Civil Practice and Procedure

Jennifer Artman, Esquire

Trial court exceeded the scope of the appellate court’s mandate when it allowed defendant to present evidence that a non-party would have to pay punitive damages award and used the non-party’s historical corporate citizenship to mitigate the award. Lincoln Smith, et al. v. Brown & Williamson Tobacco Corp., No. 71918 (Mo. App. W.D., October 2, 2012), Ellis, J.

Plaintiffs appealed a punitive damages award entered following a retrial of damages, which was previously ordered by the Western District in Smith v. Brown & Williamson Tobacco Corp., 275 S.W.3d 748 (Mo. App. W.D. 2008). During the retrial on punitive damages, B&W presented evidence that was not introduced during the original trial: B&W presented evidence that any punitive damages award would actually be paid by non-party R.J. Reynolds Tobacco Company because the non-party had acquired part of B&W. B&W also introduced evidence of the non-party’s historical corporate citizenship. Plaintiffs claimed this evidence exceeded the scope of the Western District’s mandate ordering a retrial on the issue of punitive damages.

Reversed and remanded for another retrial on the issue of punitive damages. The court found B&W exceeded the scope of the court’s prior mandate, which requires complete identity of the defendant in both phases of a bifurcated damages trial, by presenting evidence of a non-party’s fiscal responsibility in the second phase. Allowing this evidence permitted B&W to “effectively substitute defendants” and argue that the non-party should not be required to pay punitive damages.

Dissenting Opinion:
Judge Alok Ahuja, joined by two other judges, would affirm. He finds that the trial court complied with the mandate because the only defendant the jury actually assessed punitive damages against was B&W. Further, there is no legal construct regarding “effective substitution” of another party, as the majority finds. 

When evidence presented at a hearing on a motion to enforce a settlement is stipulated to by the parties, the hearing is an evidentiary hearing and the resulting judgment is neither a judgment on the pleadings nor a summary judgment. Grant v. Sears, No. 74864 (Mo. App. W.D., September 25, 2012), Martin, J.

Angela Grant appealed a trial court judgment sustaining James Sears’ motion to enforce a settlement agreement. In the trial court’s hearing on the motion, Sears and Grant stipulated to the evidence presented, which was outside of the pleadings, and the trial court stated it would “take the evidence” presented at the hearing in making the ruling on the motion. The trial court’s written judgment, though, stated it had granted judgment on the pleadings when it sustained Sears’ motion.

The three ways for a trial court to determine a motion to enforce a settlement agreement are: (1) to hold an evidentiary hearing to determine the disputed facts and then enter judgment after taking evidence; (2) dispose of the motion on the pleadings pursuant to Rule 55.27, using no evidence other than the pleadings; or (3) dispose of the motion by summary judgment pursuant to Rule 74.04.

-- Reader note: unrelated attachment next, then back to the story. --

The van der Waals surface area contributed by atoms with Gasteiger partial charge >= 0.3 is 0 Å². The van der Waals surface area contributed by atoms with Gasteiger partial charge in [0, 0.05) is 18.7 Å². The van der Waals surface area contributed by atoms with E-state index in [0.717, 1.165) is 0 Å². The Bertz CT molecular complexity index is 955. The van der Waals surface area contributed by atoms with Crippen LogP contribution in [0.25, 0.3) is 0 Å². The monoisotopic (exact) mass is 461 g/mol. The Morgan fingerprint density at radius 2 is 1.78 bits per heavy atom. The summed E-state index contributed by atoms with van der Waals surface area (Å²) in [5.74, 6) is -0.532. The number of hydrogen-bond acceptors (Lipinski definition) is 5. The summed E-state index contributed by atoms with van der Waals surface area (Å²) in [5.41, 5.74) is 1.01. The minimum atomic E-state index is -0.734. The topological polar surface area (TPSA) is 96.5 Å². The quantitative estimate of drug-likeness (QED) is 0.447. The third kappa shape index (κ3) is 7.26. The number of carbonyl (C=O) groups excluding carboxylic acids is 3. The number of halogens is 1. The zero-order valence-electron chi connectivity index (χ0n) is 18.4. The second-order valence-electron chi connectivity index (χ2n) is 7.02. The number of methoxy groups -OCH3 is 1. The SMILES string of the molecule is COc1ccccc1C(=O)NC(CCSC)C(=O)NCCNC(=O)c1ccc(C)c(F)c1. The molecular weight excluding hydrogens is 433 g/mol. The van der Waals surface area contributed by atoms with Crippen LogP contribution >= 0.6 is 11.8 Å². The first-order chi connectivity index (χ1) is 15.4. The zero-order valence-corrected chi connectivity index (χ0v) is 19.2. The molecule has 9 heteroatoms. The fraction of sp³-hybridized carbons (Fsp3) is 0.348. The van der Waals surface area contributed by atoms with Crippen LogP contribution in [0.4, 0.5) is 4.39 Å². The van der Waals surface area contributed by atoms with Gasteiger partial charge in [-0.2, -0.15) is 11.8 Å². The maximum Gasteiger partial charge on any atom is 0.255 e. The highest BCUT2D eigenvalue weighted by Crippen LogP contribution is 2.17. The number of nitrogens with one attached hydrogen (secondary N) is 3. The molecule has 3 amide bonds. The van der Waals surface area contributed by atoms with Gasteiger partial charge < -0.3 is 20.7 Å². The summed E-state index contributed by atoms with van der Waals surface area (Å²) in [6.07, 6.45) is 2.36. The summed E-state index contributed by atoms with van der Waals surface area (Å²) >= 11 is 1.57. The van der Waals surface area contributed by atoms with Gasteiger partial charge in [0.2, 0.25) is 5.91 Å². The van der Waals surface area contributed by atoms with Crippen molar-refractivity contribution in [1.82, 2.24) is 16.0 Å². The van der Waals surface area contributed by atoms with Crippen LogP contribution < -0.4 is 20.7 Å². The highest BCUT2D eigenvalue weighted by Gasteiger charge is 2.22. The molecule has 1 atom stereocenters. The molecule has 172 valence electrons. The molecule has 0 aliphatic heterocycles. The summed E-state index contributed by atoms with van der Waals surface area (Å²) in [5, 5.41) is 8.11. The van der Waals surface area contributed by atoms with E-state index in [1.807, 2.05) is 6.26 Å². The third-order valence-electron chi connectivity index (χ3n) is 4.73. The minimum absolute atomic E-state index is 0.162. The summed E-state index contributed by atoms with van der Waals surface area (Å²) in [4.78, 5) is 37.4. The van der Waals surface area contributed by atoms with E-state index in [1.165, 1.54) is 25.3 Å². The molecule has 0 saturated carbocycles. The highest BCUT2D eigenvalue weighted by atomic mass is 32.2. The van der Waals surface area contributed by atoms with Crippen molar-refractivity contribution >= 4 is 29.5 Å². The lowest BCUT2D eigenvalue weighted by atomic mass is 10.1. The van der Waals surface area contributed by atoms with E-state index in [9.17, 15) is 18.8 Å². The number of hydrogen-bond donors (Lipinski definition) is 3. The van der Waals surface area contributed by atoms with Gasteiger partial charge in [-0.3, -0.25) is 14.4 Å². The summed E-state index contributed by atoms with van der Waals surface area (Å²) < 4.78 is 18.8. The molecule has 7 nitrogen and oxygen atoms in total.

Reversed. The trial court conducted an evidentiary hearing in response to the motion, and the evidence taken at the hearing was admitted by stipulation. The judgment entered following an evidentiary hearing with stipulated evidence is a court-tried disposition on the merits, not a judgment on the pleadings or a summary judgment. After addressing the substantive points on appeal, the court reversed.

A partial summary judgment is not a final judgment to be appealed, even if the trial court states that it is, if it leaves legal issues or remedies remaining to be decided. The Executive Board of the Missouri Baptist Convention v. Missouri Baptist Foundation, No. 74051 (Mo. App. W.D., September 18, 2012), Newton, J.

The Foundation, the trust services agency of the Convention, is required to submit any charter amendments to the Board of the Convention for approval. In this action, the Board alleged in three separate counts that the Foundation tried to execute two sets of amendments without seeking Board approval. The trial court granted the Board’s motion for partial summary judgment on one of the counts, leaving the other two remaining. The trial court stated that the judgment as to the count was “final,” but it ordered further proceedings on the relief requested in the count. Rule 74.01 permits an appeal from a partial judgment if the trial court expressly determines that there is no reason for delay. The Foundation appealed.

Held: Dismissed.
The trial court erred in entering partial summary judgment and declaring the order immediately appealable because (1) the trial court did not resolve all the legal issues or remedies between the Foundation and the Board as to this claim; (2) the claim was not a “distinct judicial unit” because the remaining two counts arose out of the same facts, occurrences, and transactions; and (3) the trial court’s language, stating that there was unresolved issues of relief, clearly demonstrates that the judgment was not final. Because only a final judgment is appealable, and this judgment is not final, the appeal must be dismissed.